RImportant information on COVID-19 for farms, agricultural businesses, farm markets and service providers
In an effort to keep our agricultural producers, businesses and service providers as up-to-date as possible on health and safety issues with the ongoing COVID-19 situation, the Agency of Agriculture will be maintaining the most recent information and guidance from the Vermont Department of Health and other sources here. Please visit this page frequently and sign up for our newsletter as information will be updated.
The Agency of Agriculture continues to ensure functions critical to the agency and industry needs are met and carried out in the interest of public safety and public health. These functions include meat and poultry inspection, milk testing and inspections, regulatory disease testing in livestock, and licensing related to dairy, livestock, poultry, and agricultural commodities.
Please take the following steps to stay in contact with the Agency of Agriculture on COVID-19 related information and resources:
- The Agency of Agriculture is collecting information via an on-line form on emerging issues in agricultural and food industries. This information will be shared with other state and federal partners as we formulate a plan for recovery.
- Send an email directly if you would like to provide general information or response resources.
- Sign up for our e-newsletter to receive updates automatically.
GENERAL BUSINESS INFORMATION
Is my agriculture business included as critical to public health, safety, or economic and national security in Vermont? The Governor’s Stay Home, Stay Safe Executive Order specifies sectors and activities as critical and essential. Please review the Governor's Order and the associated guidance from the Vermont Agency of Commerce and Community Development (links below). If you would like to inquire with the Agency of Agriculture about this question, please send us an email.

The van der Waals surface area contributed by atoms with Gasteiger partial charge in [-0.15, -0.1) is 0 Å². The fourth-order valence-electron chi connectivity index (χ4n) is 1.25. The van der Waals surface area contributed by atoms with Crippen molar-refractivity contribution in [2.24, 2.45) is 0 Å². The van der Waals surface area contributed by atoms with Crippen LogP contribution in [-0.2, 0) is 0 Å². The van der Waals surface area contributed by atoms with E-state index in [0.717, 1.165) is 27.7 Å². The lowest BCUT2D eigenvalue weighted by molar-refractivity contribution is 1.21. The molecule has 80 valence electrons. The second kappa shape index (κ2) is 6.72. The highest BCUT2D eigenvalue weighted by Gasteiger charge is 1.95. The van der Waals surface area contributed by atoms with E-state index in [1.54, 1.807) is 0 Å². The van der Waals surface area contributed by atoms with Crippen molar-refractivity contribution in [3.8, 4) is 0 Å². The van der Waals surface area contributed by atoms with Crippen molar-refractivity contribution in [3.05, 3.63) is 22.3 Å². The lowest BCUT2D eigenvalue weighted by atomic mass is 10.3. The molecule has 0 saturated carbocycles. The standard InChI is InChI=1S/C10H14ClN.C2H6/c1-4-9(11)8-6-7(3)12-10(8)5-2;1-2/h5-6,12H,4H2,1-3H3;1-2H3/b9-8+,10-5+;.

- Email the Agency of Agriculture - Essential Business Inquiry
- ACCD Stay Home, Stay Safe Guidance and FAQ's
- ACCD State of Vermont Critical Business List
- ACCD Continuation of Operation Form
- CDC Guidance for Businesses and Employers
- Food Industry Resources - FAQs, Webinars, Checklists (Cornell University)
- UVM Extension Northwest Crops & Soils COVID-19 Guidance
- Vermont Agriculture and Environmental Laboratory (VAEL) Services
- Disinfectants and COVID-19
- FDA Food Safety and COVID-19 FAQs
- Rapid COVID-19 Respinse Fund
- Guidance For Upcoming Tax Due Dates
MEAT & POULTRY
FRUIT & VEGETABLES
ANIMAL HEALTH AND VETERINARIANS
- COVID-19 Toolkit for Dairy Farmers
- COVID-19 Fact Sheet for Dairy Workers (English)
- COVID-19 Fact Sheet for Dairy Workers (Spanish)
- COVID-19 VAAFM Letter to Dairy Farmers
- COVID-19 VAAFM Letter to Dairy Processors
- COVID-19 VAAFM Letter to Milk Haulers
OTHER RELATED INFORMATION
- Governor Phil Scott "Stay Home, Stay Safe" Press Release - March 24, 2020
- Governor Phil Scott "Stay Home, Stay Safe" Executive Order Addendum - March 24, 2020
- VDH 2019 Novel Coronavirus – Latest Updates
- VDH Guidance for Food and Lodging Businesses
- VAAFM & Partner Economic Recovery Calls
- NASDA Updates
Q: Is the U.S. food supply safe? (Information from FDA Q&A)
A: Currently there is no evidence of food or food packaging being associated with transmission of COVID-19.
Unlike foodborne gastrointestinal (GI) viruses like norovirus and hepatitis A that often make people ill through contaminated food, SARS-CoV-2, which causes COVID-19, is a virus that causes respiratory illness. Foodborne exposure to this virus is not known to be a route of transmission. The virus is thought to spread mainly from person-to-person. This includes between people who are in close contact with one another (within about 6 feet), and through respiratory droplets produced when an infected person coughs or sneezes. These droplets can land in the mouths or noses of people who are nearby or possibly be inhaled into the lungs. It may be possible that a person can get COVID-19 by touching a surface or object that has the virus on it and then touching their mouth, nose, or possibly their eyes, but this is not thought to be the main way the virus spreads. However, it’s always critical to follow the 4 key steps of food safety—clean, separate, cook, and chill – to prevent foodborne illness.